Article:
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Title: First Year Practicing Civil Engineers’ Challenges
CONTEXT The need to better prepare students for the engineering workplace is a long-standing and on-going concern among engineering educators. With the aim of addressing gaps in preparation, the number of new work- and practice-based programs is growing. Identifying the first and most significant challenges recent graduates face in the workplace can contribute new insights into how students could be better prepared for the school-to-work transition. PURPOSE In order to better understand the transition from school to work, this paper presents findings from the first year of a five-year longitudinal study exploring the experiences and career trajectories of early career engineers. The specific question addressed in this paper is: What was the biggest challenge civil engineers experienced during their first year in the workplace? METHODS Eighteen early career civil engineers participated in semi-structured interviews in May of 2019. Participants were recruited from national and local listservs in the United States. None worked in the same office, although two worked for the same company in different offices. They were asked a range of questions related to their experiences transitioning into their careers. For this paper, responses pertaining to the biggest challenge question were analysed through open coding to determine if any themes could more » be identified in participants’ responses. OUTCOMES Participants were asked about the biggest challenge they had encountered since starting their job. Their responses covered a very wide range of issues. There were three themes of note that appeared in at least four different participants’ responses. They were: 1) interdependence, 2) new practices and material, and 3) negative interactions. 1 and 2 were cited by both men and women; 3 was only cited by women. CONCLUSIONS In addition to providing insights into job readiness that engineering educators can address, the findings speak to several aspects of organizational socialization. Most participants’ biggest challenges (in the form of interdependence and new practices and materials) were related to “learning & adaptation.” Challenges related to “relationship building” and “work group socialization tactics” (in the form of negative interactions) were only the biggest challenges for women, not men. However, negative interactions also extended beyond factors accounted for in current models of organizational socialization, and should be accounted for in revised models. KEYWORDS Early career, job readiness, organizational socialization « less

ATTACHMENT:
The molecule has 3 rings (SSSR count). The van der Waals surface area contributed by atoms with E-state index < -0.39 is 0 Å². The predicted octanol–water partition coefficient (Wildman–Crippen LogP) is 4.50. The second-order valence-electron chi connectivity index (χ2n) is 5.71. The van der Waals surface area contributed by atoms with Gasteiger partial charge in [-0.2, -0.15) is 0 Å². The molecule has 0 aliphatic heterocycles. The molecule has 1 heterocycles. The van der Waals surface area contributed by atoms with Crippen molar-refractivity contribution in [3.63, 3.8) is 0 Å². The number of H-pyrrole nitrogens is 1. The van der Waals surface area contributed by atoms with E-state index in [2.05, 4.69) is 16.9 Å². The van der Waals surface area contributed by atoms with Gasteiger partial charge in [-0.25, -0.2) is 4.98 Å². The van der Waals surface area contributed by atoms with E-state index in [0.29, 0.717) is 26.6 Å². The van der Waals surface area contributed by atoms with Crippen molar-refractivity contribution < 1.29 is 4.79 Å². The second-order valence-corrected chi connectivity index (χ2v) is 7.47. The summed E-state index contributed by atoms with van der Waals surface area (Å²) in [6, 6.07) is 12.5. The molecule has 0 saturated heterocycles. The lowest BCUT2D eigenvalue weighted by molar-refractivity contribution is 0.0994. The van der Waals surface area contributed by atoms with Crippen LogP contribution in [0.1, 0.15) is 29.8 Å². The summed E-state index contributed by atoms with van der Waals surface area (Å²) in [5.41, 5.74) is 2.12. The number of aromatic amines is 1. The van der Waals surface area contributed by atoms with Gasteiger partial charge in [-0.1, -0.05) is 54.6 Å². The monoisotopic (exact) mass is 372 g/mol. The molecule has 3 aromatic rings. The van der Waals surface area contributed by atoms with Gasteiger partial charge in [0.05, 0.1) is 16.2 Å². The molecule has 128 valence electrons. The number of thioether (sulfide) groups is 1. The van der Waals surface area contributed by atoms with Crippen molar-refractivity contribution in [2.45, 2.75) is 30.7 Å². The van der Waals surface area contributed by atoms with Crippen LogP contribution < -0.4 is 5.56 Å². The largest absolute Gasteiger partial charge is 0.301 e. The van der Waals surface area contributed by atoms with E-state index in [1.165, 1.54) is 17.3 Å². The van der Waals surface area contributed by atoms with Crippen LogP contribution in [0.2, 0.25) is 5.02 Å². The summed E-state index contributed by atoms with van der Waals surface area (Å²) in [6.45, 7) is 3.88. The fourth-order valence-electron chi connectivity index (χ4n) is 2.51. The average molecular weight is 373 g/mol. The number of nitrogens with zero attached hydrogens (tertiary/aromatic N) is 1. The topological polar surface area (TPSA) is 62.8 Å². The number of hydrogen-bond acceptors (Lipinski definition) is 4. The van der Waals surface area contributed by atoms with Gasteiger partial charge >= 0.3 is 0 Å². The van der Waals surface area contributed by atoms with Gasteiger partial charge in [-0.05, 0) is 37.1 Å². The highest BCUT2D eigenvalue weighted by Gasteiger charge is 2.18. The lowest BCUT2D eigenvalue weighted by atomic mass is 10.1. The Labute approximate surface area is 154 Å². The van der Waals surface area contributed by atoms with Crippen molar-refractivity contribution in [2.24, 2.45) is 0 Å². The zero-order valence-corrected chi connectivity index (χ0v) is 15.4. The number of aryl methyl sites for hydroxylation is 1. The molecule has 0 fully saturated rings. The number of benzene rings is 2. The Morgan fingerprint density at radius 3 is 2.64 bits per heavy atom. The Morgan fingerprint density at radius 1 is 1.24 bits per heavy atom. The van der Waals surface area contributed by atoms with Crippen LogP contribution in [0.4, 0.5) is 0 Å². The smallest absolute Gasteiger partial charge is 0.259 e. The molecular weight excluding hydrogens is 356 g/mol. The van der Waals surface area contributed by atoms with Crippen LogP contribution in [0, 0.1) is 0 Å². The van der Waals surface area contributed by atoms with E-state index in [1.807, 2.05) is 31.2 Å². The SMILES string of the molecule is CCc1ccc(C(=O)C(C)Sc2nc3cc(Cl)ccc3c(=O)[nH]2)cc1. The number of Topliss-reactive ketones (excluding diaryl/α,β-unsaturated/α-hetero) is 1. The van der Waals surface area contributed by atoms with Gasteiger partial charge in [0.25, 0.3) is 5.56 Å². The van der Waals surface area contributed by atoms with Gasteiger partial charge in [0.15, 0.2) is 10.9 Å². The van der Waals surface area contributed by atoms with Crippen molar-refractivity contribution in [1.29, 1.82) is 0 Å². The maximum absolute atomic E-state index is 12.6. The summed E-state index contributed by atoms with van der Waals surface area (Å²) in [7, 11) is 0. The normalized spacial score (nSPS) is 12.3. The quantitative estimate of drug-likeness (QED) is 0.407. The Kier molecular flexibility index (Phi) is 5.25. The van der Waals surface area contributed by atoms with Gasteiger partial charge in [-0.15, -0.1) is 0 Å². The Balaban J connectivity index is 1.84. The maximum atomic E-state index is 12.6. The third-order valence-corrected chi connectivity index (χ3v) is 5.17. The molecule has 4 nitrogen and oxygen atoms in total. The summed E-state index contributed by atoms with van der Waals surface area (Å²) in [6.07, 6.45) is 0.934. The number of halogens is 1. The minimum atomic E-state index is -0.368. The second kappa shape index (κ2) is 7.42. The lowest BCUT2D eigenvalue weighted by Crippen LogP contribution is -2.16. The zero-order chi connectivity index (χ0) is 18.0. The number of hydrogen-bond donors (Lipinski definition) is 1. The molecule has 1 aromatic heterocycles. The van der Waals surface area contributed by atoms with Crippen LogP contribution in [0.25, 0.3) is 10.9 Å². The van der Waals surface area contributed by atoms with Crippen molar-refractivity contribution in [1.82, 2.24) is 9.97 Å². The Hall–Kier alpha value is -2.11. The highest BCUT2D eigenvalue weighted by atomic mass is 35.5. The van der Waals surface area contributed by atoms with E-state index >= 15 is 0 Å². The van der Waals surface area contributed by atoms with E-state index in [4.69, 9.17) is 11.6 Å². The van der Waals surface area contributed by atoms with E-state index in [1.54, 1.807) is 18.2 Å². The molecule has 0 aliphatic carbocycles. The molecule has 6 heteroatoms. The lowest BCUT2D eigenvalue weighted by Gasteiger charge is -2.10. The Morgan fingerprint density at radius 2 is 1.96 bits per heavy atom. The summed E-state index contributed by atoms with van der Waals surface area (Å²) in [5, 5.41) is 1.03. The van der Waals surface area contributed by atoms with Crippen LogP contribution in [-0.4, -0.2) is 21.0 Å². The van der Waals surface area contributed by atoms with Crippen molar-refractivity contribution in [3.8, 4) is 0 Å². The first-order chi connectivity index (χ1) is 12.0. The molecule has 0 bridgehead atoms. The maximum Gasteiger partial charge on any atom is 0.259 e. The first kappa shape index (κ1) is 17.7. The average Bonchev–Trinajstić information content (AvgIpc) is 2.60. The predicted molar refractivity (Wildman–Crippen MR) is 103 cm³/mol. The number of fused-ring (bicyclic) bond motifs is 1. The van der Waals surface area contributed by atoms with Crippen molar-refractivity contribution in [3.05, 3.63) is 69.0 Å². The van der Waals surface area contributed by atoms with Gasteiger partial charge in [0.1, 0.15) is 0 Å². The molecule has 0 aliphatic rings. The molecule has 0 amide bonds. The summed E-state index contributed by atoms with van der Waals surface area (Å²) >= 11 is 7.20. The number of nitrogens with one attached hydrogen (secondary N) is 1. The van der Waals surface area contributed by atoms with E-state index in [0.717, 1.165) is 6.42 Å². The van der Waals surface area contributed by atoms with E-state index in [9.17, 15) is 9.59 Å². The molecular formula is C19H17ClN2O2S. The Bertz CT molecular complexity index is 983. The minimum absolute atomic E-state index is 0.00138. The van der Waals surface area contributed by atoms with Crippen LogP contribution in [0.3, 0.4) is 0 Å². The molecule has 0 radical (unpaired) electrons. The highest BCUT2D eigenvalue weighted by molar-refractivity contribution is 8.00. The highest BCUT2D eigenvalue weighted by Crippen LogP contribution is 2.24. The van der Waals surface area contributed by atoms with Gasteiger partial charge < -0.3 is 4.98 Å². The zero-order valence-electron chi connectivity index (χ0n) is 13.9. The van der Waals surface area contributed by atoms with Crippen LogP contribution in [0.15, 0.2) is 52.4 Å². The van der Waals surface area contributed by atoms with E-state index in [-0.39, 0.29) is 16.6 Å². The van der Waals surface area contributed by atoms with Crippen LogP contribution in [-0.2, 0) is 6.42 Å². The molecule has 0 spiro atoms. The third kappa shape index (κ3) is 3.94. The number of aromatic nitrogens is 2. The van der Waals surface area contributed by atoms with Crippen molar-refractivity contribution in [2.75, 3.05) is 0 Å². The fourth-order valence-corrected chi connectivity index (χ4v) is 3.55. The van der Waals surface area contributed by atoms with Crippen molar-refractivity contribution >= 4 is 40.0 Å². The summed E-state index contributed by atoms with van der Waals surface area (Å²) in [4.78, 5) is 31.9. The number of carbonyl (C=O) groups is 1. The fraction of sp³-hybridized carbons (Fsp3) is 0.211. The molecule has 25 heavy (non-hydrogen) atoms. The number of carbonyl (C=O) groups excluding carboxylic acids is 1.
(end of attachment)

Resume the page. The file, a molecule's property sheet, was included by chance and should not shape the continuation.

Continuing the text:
Authors:
Award ID(s):
1929727
Publication Date:
NSF-PAR ID:
10134973
Journal Name:
Australasian Association for Engineering Education Annual Conference
Sponsoring Org:
National Science Foundation
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